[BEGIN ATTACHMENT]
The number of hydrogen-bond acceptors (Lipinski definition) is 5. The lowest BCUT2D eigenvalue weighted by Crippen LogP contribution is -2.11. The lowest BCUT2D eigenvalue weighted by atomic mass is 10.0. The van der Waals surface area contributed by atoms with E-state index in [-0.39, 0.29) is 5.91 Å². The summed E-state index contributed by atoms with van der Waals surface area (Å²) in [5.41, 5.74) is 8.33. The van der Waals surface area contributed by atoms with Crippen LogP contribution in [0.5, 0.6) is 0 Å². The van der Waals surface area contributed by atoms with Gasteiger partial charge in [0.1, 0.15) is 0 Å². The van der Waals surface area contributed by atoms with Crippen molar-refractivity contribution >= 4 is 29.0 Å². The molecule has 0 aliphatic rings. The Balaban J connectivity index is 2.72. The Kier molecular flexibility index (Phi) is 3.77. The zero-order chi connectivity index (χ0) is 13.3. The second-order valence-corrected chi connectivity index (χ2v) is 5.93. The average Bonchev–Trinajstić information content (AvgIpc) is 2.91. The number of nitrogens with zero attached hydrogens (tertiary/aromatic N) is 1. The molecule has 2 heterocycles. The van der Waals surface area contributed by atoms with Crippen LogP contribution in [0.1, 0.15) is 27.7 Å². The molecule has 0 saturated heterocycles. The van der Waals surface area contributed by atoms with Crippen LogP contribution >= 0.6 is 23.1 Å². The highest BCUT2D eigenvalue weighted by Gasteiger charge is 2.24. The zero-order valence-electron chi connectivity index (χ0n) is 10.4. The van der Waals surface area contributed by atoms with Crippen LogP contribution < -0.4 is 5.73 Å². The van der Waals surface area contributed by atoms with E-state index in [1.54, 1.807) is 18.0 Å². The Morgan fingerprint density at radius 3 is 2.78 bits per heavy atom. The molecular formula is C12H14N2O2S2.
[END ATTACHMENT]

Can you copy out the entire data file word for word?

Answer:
The number of hydrogen-bond acceptors (Lipinski definition) is 5. The lowest BCUT2D eigenvalue weighted by Crippen LogP contribution is -2.11. The lowest BCUT2D eigenvalue weighted by atomic mass is 10.0. The van der Waals surface area contributed by atoms with E-state index in [-0.39, 0.29) is 5.91 Å². The summed E-state index contributed by atoms with van der Waals surface area (Å²) in [5.41, 5.74) is 8.33. The van der Waals surface area contributed by atoms with Crippen LogP contribution in [0.5, 0.6) is 0 Å². The van der Waals surface area contributed by atoms with Gasteiger partial charge in [0.1, 0.15) is 0 Å². The van der Waals surface area contributed by atoms with Crippen molar-refractivity contribution >= 4 is 29.0 Å². The molecule has 0 aliphatic rings. The Balaban J connectivity index is 2.72. The Kier molecular flexibility index (Phi) is 3.77. The zero-order chi connectivity index (χ0) is 13.3. The second-order valence-corrected chi connectivity index (χ2v) is 5.93. The average Bonchev–Trinajstić information content (AvgIpc) is 2.91. The number of nitrogens with zero attached hydrogens (tertiary/aromatic N) is 1. The molecule has 2 heterocycles. The van der Waals surface area contributed by atoms with Crippen LogP contribution in [0.1, 0.15) is 27.7 Å². The molecule has 0 saturated heterocycles. The van der Waals surface area contributed by atoms with Crippen LogP contribution >= 0.6 is 23.1 Å². The highest BCUT2D eigenvalue weighted by Gasteiger charge is 2.24. The zero-order valence-electron chi connectivity index (χ0n) is 10.4. The van der Waals surface area contributed by atoms with Crippen LogP contribution < -0.4 is 5.73 Å². The van der Waals surface area contributed by atoms with E-state index in [1.54, 1.807) is 18.0 Å². The Morgan fingerprint density at radius 3 is 2.78 bits per heavy atom. The molecular formula is C12H14N2O2S2.